This formulaic drama would have passed me by, but some interesting casting turned my head and I decided to check out episode one. Female copper Helen Weeks (MyAnna Buring) is haunted by childhood tragedy so returns to the sleepy Derbyshire town of Polesford which must be twinned with Happy Valley – the odd array of accents certainly place it much further into the vague north than Derbyshire. She’s back just in time to help support her childhood friend (wife of the lead suspect in the disappearance of two girls) and rub up the local police force the wrong way as they hunt for a murderer.
First, the plus points. There’s an excellent supporting cast. I love to watch comedy actors stretch themselves in drama. Helen’s friend Linda Bates is played by Emma Fryer who is so perfectly funny in Channel 4’s Phoneshop and BBC’s Ideal. Her character is proud, angry and defiant. Her man Stephen could never be the murderer – by sheer force of will she’d keep him on the straight and narrow. It’s a great performance but I’m expecting her to roll her eyes or stick her tongue out at any second. And another great spot from Ideal was Sinead Matthews seemingly playing another nice but dim character.
It’s delightful to see Super Hans from Peep Show (Matt King) has got a proper job as a very stylish forensic expert. You have to respect a man who wears a shirt that makes him look like a boiled sweet. The advert for the next episode shows he gets more screen time, which looks like a very good thing indeed. And it was great to see Helen herself is witty, sweary and no-nonsense, which we’ve come to expect from our female detectives, while keeping her personal life nonsense a secret from her fella fellow copper Paul (Ben Batt). She seems fairly happy to be pregnant, but who is the father? At the moment I don’t really care, but I’m sure her affair won’t stay secret for very long.
Unfortunately for me, that’s where the positives end. I found it completely distracting how inept a show it seems to be. We have a variety of ugly, badly lit interiors, especially the police station and Helen and Paul’s Manchester flat. It has all the production values of a drama you’d see on BBC1 after the lunchtime news when Doctors was on a break. The poor lighting is especially annoying as the weather conditions are vital to the plot; there’s been three weeks of rain and flooding has hampered the search for the two missing girls. We see a bit of fake rain pouring out of a blue sky which just looks clumsy, and then everything seems to clear up. If it’s a feature of the story (and I imagine the original Mark Billingham novel) it’s essential to get it right. Has this all been done on the cheap? “It’s the little things” as one character aptly puts it.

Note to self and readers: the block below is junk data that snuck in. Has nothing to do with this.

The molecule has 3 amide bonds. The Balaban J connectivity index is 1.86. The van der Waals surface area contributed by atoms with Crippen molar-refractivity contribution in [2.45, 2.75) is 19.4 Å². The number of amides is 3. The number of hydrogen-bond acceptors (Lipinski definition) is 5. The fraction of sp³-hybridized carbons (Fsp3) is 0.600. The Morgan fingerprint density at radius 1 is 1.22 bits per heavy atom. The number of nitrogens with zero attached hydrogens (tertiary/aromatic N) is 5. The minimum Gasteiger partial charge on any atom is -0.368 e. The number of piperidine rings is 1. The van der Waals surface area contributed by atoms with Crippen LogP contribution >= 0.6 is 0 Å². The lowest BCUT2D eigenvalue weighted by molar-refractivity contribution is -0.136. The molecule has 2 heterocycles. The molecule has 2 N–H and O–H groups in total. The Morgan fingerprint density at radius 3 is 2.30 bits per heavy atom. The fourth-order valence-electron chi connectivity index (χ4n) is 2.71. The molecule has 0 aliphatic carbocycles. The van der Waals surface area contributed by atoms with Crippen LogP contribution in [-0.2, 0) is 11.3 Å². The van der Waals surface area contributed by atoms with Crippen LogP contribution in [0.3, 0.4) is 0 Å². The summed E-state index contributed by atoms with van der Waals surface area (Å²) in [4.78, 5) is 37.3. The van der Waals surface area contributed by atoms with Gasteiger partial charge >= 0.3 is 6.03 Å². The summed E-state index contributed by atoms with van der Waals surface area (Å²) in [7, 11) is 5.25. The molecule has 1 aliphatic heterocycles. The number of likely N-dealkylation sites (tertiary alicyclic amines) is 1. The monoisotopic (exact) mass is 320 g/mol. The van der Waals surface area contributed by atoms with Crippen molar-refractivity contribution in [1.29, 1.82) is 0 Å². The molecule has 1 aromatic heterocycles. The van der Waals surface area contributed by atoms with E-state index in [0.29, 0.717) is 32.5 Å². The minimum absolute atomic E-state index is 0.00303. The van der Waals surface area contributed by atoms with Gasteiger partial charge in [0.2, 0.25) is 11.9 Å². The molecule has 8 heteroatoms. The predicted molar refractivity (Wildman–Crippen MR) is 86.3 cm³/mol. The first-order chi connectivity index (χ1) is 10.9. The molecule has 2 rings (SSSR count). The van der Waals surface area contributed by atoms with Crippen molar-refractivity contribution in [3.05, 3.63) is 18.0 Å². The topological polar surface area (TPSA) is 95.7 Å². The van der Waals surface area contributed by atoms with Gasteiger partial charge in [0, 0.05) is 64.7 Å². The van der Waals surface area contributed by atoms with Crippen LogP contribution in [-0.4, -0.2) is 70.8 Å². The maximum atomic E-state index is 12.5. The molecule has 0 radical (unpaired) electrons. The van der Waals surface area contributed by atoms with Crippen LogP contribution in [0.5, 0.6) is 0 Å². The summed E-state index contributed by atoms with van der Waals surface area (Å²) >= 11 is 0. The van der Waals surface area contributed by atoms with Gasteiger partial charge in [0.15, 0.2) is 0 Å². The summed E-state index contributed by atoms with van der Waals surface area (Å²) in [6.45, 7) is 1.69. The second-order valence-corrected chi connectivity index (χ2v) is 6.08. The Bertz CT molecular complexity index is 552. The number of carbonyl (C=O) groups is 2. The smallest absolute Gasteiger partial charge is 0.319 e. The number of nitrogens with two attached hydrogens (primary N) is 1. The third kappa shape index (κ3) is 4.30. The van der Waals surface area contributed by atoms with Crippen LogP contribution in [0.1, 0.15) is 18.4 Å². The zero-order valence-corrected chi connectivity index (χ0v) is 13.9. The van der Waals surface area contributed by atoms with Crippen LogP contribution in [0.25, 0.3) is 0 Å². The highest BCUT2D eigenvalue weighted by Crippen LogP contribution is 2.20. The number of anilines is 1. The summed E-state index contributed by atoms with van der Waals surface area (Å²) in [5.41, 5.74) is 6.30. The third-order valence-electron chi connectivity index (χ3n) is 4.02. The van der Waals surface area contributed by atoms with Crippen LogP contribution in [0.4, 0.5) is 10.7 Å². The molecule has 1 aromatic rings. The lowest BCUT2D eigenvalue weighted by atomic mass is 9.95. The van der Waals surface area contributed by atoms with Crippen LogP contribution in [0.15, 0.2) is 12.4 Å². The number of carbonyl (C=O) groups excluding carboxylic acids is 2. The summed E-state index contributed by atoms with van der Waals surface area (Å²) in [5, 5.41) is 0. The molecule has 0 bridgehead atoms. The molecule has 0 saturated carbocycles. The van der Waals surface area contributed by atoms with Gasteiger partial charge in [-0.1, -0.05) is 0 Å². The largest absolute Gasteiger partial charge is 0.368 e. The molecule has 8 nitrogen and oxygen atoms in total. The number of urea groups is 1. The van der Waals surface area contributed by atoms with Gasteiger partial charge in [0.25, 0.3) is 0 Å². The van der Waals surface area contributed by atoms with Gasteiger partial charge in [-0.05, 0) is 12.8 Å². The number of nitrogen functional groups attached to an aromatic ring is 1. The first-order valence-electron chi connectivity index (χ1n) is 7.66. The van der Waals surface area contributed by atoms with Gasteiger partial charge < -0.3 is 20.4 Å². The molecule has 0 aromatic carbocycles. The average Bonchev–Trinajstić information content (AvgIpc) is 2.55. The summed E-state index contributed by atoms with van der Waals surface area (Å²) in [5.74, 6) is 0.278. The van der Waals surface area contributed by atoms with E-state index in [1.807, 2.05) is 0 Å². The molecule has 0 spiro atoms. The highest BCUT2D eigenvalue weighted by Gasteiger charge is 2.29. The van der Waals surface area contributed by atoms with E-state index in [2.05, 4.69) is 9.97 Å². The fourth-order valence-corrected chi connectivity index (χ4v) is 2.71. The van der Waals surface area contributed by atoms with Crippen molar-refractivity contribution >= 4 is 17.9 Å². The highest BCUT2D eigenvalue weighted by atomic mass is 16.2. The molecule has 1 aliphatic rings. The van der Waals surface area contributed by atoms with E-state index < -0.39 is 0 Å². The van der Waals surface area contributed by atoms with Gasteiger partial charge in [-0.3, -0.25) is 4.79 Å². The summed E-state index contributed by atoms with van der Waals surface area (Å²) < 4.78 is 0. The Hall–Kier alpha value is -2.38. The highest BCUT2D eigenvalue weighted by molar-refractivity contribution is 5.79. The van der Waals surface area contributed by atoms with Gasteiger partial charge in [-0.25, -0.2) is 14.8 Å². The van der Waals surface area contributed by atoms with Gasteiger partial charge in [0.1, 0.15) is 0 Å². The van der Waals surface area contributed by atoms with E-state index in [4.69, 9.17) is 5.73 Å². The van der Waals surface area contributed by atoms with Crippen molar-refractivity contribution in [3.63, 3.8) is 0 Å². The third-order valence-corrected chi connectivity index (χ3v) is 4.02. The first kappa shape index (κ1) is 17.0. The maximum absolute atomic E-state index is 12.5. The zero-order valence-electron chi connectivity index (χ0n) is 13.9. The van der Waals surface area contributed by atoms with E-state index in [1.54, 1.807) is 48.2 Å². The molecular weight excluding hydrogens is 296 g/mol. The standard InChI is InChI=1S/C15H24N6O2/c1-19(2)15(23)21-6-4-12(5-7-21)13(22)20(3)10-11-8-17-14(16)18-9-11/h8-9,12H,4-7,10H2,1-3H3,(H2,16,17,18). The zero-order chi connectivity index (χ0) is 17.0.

The clumsiness doesn’t end there. Giving the viewer loads of information via tv news is one thing, it’s annoying and lazy (and happens at least three times in this episode) but it gets the job done. But the shockingly bad local newspaper headlines are unbelievable – ‘Love Honour and Abduct?’ says the Derbyshire Star running one of Stephen and Linda’s wedding photos, for no discernable reason. And as if any small town even has a local newspaper these days.
And I wonder are the local coppers extremely thick, or are we one step removed from an incisive and brilliant investigation because strictly speaking Helen is meant to be in town on holiday with no real access to the case? I’m guessing not. In the first episode we meet someone who I’m sure will give the suspect an alibi (if you want to find someone watching porn in the household look no further than the creepy bedroom-bound teenage son) and I’m fairly sure the guy in the pub who jumped 6 feet in the air when he realised he was chatting to coppers is the actual murderer. And yet the local police are confident they’ve got their man already. If only there were two sophisticated big city coppers on hand to dish out a load of interference, act all superior and make their colleagues feel like the idiots they are.
All the tropes here are well-trodden, and given recent drama winners like Broadchurch, Unforgotten and Happy Valley we know that UK tv can do so much better, even when they’re building on and playing with detective cliches. Up against those as well as all the high-quality European imports we get these days, the standards on In the Dark just aren’t high enough to keep me interested, not even for a four episode run.
In the Dark is on BBC1 Tuesdays at 9pm – catch up with episode 1 on iPlayer